By Claire Booth
I just finished watching the true crime documentary Evil Genius on Netflix and man, am I conflicted about my final opinion of it. It was both really good and disappointing at the same time.
On the one hand, it was a very well done look at the infamous "pizza bomber" case, where a delivery driver robbed an Erie, Penn., bank with a bomb locked around his neck. He was quickly caught by police, but the bomb exploded as he sat handcuffed in the middle of the street; he was killed instantly. (Warning: spoilers ahead.)
The four-part series lays out the bizarre crime and ensuing law enforcement investigation nicely. But if you’re looking for answers – like, say, who masterminded the plot and was the actual "evil genius" – you’ll be disappointed. I think this is the fault of the title more than anything else. It’s too definitive for what ultimately played out. The police investigation was unable to determine who came up with the idea to strap a bomb to a pizza delivery man and send him into a bank.
It could have been Marjorie Diehl-Armstrong, a woman with a long history of mental illness who was already linked to several suspicious deaths. Or it could have been her former boyfriend, a man named Bill Rothstein. Diehl-Armstrong is the evil genius of the title, but there was nothing specific presented in the documentary that clearly proved it was her instead of Rothstein. Both were intelligent, grandiose personalities who existed on the fringes of society.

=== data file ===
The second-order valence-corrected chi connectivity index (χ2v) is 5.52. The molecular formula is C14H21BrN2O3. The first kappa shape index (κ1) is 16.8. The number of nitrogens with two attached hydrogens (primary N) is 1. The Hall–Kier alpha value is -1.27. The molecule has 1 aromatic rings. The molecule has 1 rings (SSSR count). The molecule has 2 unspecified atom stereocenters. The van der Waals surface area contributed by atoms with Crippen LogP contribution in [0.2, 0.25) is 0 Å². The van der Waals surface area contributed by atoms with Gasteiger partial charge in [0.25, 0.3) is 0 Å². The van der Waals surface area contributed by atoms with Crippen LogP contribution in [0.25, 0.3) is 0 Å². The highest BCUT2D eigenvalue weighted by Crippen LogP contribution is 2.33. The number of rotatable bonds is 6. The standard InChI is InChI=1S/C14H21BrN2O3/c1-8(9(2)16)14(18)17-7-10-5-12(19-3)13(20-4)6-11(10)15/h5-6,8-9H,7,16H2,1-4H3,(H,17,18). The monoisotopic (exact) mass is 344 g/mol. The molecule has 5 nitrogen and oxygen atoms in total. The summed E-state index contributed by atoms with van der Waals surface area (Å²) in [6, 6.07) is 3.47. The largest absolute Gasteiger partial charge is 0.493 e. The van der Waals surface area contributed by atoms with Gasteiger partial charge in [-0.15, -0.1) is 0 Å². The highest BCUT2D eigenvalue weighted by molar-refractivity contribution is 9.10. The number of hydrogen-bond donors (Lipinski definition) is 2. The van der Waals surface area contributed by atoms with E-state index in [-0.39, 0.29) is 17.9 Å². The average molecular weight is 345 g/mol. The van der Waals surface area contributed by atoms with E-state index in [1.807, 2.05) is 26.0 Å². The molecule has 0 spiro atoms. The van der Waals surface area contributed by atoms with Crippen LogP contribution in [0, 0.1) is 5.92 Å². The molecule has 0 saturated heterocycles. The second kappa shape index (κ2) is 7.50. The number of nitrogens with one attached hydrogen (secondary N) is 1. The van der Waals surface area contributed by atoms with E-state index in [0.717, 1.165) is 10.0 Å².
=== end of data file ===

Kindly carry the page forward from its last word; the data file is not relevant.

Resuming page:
Rothstein presented himself better, which made it easier to label the prickly, erratic, anti-social Diehl-Armstrong as the instigator of the plot.I’ll add an aside here that Diehl-Armstrong did have well-known homicidal tendencies. She’d been previously charged with murder and acquitted, and was accused of killing the boyfriend she had during the time of the pizza bomb plot. So she wasn’t some brilliant person who never got caught, and she wasn’t a person who was able to present a different, false face to the world. Those talents appeared to belong to Rothstein.
So who was really the genius? The documentary does a lot of things well, but answering that question isn’t one of them.